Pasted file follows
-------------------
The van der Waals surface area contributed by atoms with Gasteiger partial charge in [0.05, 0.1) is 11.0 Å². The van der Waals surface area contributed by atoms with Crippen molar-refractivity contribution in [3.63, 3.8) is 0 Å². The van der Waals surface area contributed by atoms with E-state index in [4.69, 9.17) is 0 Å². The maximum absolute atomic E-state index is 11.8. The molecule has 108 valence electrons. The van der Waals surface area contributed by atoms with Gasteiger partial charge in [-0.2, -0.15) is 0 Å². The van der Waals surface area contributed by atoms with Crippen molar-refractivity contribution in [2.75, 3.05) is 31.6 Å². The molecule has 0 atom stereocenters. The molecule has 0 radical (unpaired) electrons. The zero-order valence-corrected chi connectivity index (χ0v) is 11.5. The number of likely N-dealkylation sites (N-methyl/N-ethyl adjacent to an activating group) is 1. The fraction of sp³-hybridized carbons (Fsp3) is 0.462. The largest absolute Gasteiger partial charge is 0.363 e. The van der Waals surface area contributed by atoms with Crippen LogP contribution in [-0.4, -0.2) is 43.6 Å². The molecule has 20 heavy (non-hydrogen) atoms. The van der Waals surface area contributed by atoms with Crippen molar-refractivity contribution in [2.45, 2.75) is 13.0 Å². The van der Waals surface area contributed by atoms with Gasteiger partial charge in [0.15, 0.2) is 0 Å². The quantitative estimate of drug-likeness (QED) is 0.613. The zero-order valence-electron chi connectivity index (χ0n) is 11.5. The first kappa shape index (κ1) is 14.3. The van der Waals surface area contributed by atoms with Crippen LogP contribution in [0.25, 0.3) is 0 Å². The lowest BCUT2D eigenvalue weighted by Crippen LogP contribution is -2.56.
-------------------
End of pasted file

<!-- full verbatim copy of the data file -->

The van der Waals surface area contributed by atoms with Gasteiger partial charge in [0.05, 0.1) is 11.0 Å². The van der Waals surface area contributed by atoms with Crippen molar-refractivity contribution in [3.63, 3.8) is 0 Å². The van der Waals surface area contributed by atoms with E-state index in [4.69, 9.17) is 0 Å². The maximum absolute atomic E-state index is 11.8. The molecule has 108 valence electrons. The van der Waals surface area contributed by atoms with Gasteiger partial charge in [-0.2, -0.15) is 0 Å². The van der Waals surface area contributed by atoms with Crippen molar-refractivity contribution in [2.75, 3.05) is 31.6 Å². The molecule has 0 atom stereocenters. The molecule has 0 radical (unpaired) electrons. The zero-order valence-corrected chi connectivity index (χ0v) is 11.5. The number of likely N-dealkylation sites (N-methyl/N-ethyl adjacent to an activating group) is 1. The fraction of sp³-hybridized carbons (Fsp3) is 0.462. The largest absolute Gasteiger partial charge is 0.363 e. The van der Waals surface area contributed by atoms with Crippen LogP contribution in [-0.4, -0.2) is 43.6 Å². The molecule has 20 heavy (non-hydrogen) atoms. The van der Waals surface area contributed by atoms with Crippen molar-refractivity contribution in [2.45, 2.75) is 13.0 Å². The van der Waals surface area contributed by atoms with Gasteiger partial charge in [0.15, 0.2) is 0 Å². The quantitative estimate of drug-likeness (QED) is 0.613. The zero-order valence-electron chi connectivity index (χ0n) is 11.5. The first kappa shape index (κ1) is 14.3. The van der Waals surface area contributed by atoms with Crippen LogP contribution in [0.25, 0.3) is 0 Å². The lowest BCUT2D eigenvalue weighted by Crippen LogP contribution is -2.56.